It’s a what-might-have-been moment for the Sox: they would ultimately finish 86-76,  4 games back of Minnesota (per usual, as we remember all too well). What happens if the White Sox make the playoffs? Jerry Manuel likely would have kept his job, and who knows how the ‘04 and ‘05 seasons play out? Instead, we know what happened: Manuel was fired at the end of the season and replaced by Ozzie Guillen, and the rest is history.

Baltimore, meanwhile, was wandering around in baseball hell. They would finish the 2003 season with a record of 71-91, good for fourth in the AL East. It was their sixth-straight finish in fourth place; Hargrove was fired at the end of the season and replaced by Lee Mazzilli, who after a strong start to the 2005 season was fired and replaced by Sam Perlozzo, who was replaced by Dave Trembley two years later, who was replaced by…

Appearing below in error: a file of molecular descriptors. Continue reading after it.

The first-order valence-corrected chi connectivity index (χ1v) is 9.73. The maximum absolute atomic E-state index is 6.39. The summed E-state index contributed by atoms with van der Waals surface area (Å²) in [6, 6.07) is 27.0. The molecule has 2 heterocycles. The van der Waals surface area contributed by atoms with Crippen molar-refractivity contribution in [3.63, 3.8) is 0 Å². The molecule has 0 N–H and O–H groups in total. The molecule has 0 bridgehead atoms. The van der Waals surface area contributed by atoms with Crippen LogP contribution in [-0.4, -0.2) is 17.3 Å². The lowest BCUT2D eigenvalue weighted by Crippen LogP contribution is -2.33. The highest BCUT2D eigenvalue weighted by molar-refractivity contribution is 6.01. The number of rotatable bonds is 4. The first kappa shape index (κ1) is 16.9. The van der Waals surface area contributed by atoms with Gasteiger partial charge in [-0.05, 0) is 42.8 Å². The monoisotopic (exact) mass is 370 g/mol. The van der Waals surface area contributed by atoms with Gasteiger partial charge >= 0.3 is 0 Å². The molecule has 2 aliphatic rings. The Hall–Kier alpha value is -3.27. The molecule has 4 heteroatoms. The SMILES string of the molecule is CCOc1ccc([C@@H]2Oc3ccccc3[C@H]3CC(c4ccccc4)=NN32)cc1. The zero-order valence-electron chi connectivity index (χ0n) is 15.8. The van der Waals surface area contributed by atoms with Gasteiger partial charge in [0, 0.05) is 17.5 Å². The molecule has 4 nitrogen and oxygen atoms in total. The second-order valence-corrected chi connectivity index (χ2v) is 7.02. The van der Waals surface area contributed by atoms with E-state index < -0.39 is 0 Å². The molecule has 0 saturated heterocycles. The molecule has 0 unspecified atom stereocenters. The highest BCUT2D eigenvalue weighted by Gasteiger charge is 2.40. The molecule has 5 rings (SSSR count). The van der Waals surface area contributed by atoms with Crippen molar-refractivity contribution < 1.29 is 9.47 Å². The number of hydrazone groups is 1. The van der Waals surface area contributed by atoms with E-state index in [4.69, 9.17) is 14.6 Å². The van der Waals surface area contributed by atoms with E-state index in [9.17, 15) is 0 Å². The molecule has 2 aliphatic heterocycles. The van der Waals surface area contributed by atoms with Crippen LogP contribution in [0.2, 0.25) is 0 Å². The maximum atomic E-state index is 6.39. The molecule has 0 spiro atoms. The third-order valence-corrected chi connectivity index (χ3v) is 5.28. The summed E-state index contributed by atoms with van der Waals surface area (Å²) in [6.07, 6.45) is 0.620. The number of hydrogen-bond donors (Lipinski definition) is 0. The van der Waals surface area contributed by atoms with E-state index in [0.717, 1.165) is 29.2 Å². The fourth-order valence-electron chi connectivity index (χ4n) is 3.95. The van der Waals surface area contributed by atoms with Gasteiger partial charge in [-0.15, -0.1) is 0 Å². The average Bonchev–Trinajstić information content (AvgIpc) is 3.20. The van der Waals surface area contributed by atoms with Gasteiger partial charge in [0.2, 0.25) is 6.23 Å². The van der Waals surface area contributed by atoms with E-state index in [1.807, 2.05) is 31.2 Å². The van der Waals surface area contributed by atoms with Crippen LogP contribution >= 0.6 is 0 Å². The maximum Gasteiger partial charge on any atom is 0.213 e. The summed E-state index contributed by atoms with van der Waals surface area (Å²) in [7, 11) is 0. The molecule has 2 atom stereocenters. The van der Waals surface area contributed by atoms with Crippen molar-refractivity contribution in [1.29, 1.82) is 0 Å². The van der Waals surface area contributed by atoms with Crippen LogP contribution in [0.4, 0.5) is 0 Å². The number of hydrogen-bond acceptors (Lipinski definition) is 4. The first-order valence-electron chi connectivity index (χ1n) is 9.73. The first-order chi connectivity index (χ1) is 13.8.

Point being, the Orioles weren’t relevant from 1998 until the 2012 season, when they lost the Divisional Series to the Yankees, 3-2.

Random Box Score White Sox record: 3-2

Sources Consulted

Billboard Hot 100 Archive
Chicago Tribune
USA Today

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Ted Mulvey
Ted Mulvey

White Sox fan, homebrewer, academic librarian. Not necessarily in that order, but quite possibly.

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Those Jerry Manuel teams were so frustrating.